Jeff Davidson, executive director of Jasper County Economic Development Corporation (JEDCO), proposed a new facade improvement program could increase the taxable values of commercial properties, create and retain jobs and make the small town communities of Jasper County more desirable. Davidson presented the program to the Jasper County Board of Supervisors at its meeting Tuesday, gaining support for the idea.
Even with the county board of supervisors’ support, the Jasper County Facade Improvement Program has yet to be approved by JEDCO’s Board of Directors. However, Davidson told supervisors he received positive reactions from JEDCO board members — who represent each community — about the idea.
JEDCO will be seeking approval from its board on April 20. The final draft of the facade improvement program is subject to change.
“We are trying to improve businesses and, hopefully, create jobs,” Davidson said. “I’m very hopeful we could possibly develop a program where a building that’s in somewhat derelict condition would be part of revitalizing it to the point where a new business could be established.”
The program is open to eight JEDCO communities: Baxter, Colfax, Kellogg, Lynnville, Mingo, Monroe, Prairie City and Sully.
Davidson said Newton is excluded from the list because the city has its own downtown facade grant programs. Jasper County’s program would require a one-to-one-to-one match from applicant, the city and JEDCO. If successful, a property owner could secure up to $10,000 to improve their storefront.
Essentially, a $10,000 project would become a $30,000 project, Davidson said.
Eligible improvements include cosmetic and/or structural improvements, outside lighting, accessibility, windows, doors, awnings and signage not including billboards. Davidson stressed routine repairs and maintenance are ineligible uses for the facade improvement program.
Jasper County Supervisor Brandon Talsma created a scenario where a business owner let their building deteriorate, suggesting the person would not be able to receive a grant. Davidson said it depends. If all the property owner is going to do is caulk windows and repair doors, then no.
“But if you’re going to replace windows, replace doors, do a complete re-do of the front of the building, maybe take an old aluminum skin off and restore the brick that’s underneath, then you would be eligible,” Davidson said. “We want to focus on what’s publicly visible from the street and not so much internal.”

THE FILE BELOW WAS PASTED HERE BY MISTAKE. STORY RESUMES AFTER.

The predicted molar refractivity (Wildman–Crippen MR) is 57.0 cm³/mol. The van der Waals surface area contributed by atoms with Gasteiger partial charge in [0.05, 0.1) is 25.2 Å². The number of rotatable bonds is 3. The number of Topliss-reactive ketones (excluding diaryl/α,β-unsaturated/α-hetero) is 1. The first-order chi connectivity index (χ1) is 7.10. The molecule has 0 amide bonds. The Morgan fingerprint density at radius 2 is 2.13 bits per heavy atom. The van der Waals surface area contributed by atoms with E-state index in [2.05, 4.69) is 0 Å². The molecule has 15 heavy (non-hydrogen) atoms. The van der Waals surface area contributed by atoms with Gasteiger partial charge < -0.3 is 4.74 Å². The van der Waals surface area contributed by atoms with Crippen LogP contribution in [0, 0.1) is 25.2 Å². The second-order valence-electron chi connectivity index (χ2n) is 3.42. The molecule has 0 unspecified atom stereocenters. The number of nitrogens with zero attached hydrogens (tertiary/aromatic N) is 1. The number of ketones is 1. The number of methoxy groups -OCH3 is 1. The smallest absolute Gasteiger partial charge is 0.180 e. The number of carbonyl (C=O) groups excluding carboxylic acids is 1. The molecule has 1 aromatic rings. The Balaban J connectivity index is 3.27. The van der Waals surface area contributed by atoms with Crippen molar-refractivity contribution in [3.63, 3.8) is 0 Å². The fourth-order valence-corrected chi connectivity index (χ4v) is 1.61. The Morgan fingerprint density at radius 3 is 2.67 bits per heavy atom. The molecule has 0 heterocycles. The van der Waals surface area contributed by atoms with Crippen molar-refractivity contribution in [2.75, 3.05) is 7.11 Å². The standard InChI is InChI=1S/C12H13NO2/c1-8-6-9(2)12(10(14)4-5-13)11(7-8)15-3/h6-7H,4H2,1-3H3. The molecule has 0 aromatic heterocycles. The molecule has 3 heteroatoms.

Some responsibility will inevitably fall onto the individual cities participating in the program. The municipalities would ultimately serve as the applicant for the county’s facade improvement grant, but it would be up to a private individual who owned a building to meet with the city first and manage the details.
Although Davidson proposed the maximum grant to be $10,000, he suspects JEDCO will review projects costing much less than that. The amount is also based on the city’s willingness for match funding. Davidson suggested the program open with $50,000 in funding.
“I don’t think we’ll get five $10,000 projects,” Davidson said. “I think we get — hopefully — more, smaller projects. The towns are really eager for a program like this.”
All projects are subject to the individual city’s local rules and ordinances.
“Colfax has a historic district in their downtown. So in Colfax, if you submit a project it has to adhere with the requirements of that historic district,” Davidson said. “Monroe doesn’t have a historic district, so there would be no such requirements in Monroe.”
JEDCO may be the benefactor of the grants, but Davidson does not want the organization to control the projects. Instead, Davidson wants to see the municipalities determine what projects are appropriate for their communities. The Jasper County Board of Supervisors concurred.
“I don’t want JEDCO to receive an application that doesn’t have the blessing of the local city government, and that’s the way we got this set up,” Davidson said.
Davidson said JEDCO wants to make the communities better places to live, noting Jasper County is competing with the Des Moines metro. The organization is trying to attract people who are possibly employed in or have some connection to the metro but want to live in one of Jasper County’s “bucolic” communities.
“The better we can our small towns, the more chance we have at attracting those people,” he said. “We have strong school districts (and) a lot of the other pieces to that recipe, but we need to try and make our towns as good as possible. The downtown is kind of the heart of all the small towns to some degree.”
Contact Christopher Braunschweig at 641-792-3121 ext. 6560 or firstname.lastname@example.org